Known as the "The Garden Province", Kwazulu-Natal was formed by the merging of KwaZulu (set aside by the Apartheid government as an intended as a semi-independent homeland for the Zulu people) and Natal Province. The long shoreline beside the Indian Ocean makes it an ideal water sport destination.
Created in 1994, after the end of Apartheid, by the merging of KwaZulu and Natala provinces; KwaZulu Natal is a melting pot of cultures. The northern part of what is now KwaZulu-Natal was occupied by the Zulu Kingdom during the 1830s and early 1840s, while the south was the Boer Republic of Natalia; until they merged in 1843 to form the British Colony of Natal. The colony acquired the Zulu land after the Zulu war in 1879. In 1910, the colony became a province of the Union of South Africa and in 1961 of the Republic of South Africa

People of black African descent, mostly Zulu, make up more than four-fifths of the population, while Asians of mostly Indian descent account for about one-tenth and whites of mostly European descent less than one-tenth.

People depend mainly on cattle raising and corn (maize) cultivation for their livelihood.

 Attractions to KwaZulu-Natal include golden beaches, rich Zulu culture, the awe inspiring Drakensberg mountains, spectacular scenery, exhilarating wildlife adventures, surf breaks and a lot more.

The Drakensberg: this region includes the Ukhahlamba-Drakensberg park with one of the country's highest basalt peaks and also the Bushmen rock paintings. It also has one of the world's highest waterfalls, Mont-aux-Sources.

Hluhluwe-iMfolozi Park: popular for its Rhino conservation efforts, this park is also the oldest game park in Africa. Once the royal hunting ground for King Shaka, this game reserve has both black and white Rhino.

iSimangaliso Wetland Park: home to the highest concentration of crocodiles and hippos in Africa, Kosi bay still preserves the age old technique of fishing, using woven baskets. iSimangaliso means "miracle and wonder" in Zulu.

Sodwana Bay National Park
: one of South Africa's best diving destinations and the best place to join turtle tours.

Kwa Cheetah Breeding Project: understand the nature of cheetah and interact with them in this private game reserve.

Sani Pass: connects the Kingdom of Lesotho and KwaZulu-Natal. It is one of South Africa's most spectacular mountain roads. Experience the breathtaking views and a glimpse into the history of the San (Bushmen), who fled here to escape their persecutors.

Durban's Golden Mile: a busy beachfront connecting some of the major attractions in Durban. From restaurants, entertainment and sightseeing, this route has it all.

The KwaZulu-Natal Battlefields Route: knowledgeable guides take you on a historical journey filled with stories of heroism and bloodshed and the battles between the Boers, Zulus and the British.

Tatham Art Gallery, Pietermaritzburg: in the capital lies a gallery, which can quench an art lover's thirst with its impressive exhibits.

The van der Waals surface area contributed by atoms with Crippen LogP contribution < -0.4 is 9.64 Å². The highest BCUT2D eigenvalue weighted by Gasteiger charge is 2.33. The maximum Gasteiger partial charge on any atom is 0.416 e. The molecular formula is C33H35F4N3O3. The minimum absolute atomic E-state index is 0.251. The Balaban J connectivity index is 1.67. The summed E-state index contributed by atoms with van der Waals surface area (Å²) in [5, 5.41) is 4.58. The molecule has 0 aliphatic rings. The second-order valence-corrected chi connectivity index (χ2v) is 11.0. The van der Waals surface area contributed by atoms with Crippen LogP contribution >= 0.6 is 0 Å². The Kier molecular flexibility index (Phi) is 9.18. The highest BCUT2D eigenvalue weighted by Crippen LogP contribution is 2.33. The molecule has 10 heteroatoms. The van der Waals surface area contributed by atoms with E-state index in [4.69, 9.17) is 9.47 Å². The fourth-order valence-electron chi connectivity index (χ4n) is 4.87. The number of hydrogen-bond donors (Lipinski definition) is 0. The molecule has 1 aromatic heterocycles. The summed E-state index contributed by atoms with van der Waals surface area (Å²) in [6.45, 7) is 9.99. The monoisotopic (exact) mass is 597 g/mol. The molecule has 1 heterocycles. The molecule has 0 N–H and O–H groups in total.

KwaZulu-Natal’s local cuisine comes from sugar cane fields, banana and pineapple plantations and sardine runs. It is an explosion of different cuisines and flavors influenced by the immigrants who have brought in their traditions to blend with each other.

For those who want to taste the authentic African cuisine, sample Mopani worms or stewed tripe, or fresh seafood and juicy steaks.

The Indians who came in as sugarcane farm workers during the 1860 brought with them the delicacy of mutton curry bunnies topped with mango pickle.

The Europeans introduced scones and sugar dusted shortbread.

KwaZulu-Natal has some of South Africa's coolest vineyards. The region’s Sauvignon Blancs that are currently promising are Pinotage, Pinot Noir and Chardonnay
Thanks to diverse and complex topography, KwaZulu-Natal has a varied climate. Generally, the coast is subtropical with inland regions becoming progressively colder.

Durban on the south coast has an annual rainfall of 1009 mm. January to March, daytime temperatures fall in the 21-28 °C (70-82 °F) range. In winter, June-August, daytime temperatures range from 11-23 °C (52-73 °F).

Temperature drops towards the hinterland, with Pietermaritzburg being similar in the summer, but much cooler in the winter.

Ladysmith in the Tugela River Valley reaches 30 °C (86 °F) in the summer, but may drop below freezing point on winter evenings.

The Drakensberg can experience heavy winter snow, with light snow occasionally experienced on the highest peaks in summer.

The Zululand north coast has the most warm climate and maximum humidity, supporting many sugar cane farms around Pongola.

KwaZulu-Natal is the only province in South Africa that is named after the most prominent ethnic group.

Natal is the Portuguese word for Christmas, since Portuguese explorer set eyes on Natal on Christmas day in 1497.

Durban's harbor is one of the 10 largest harbors in the world.

"Sardine Run" also referred to as "the greatest shoal on earth", is the migration of sardines from their spawning grounds south of the southern tip of Africa northward along the Eastern Cape coastline toward KwaZulu-Natal. The shoal of tiny fish stretches to many kilometers.

KwaZulu-Natal’s brown trout descend from a single spawn barrel sent from Scotland in 1890.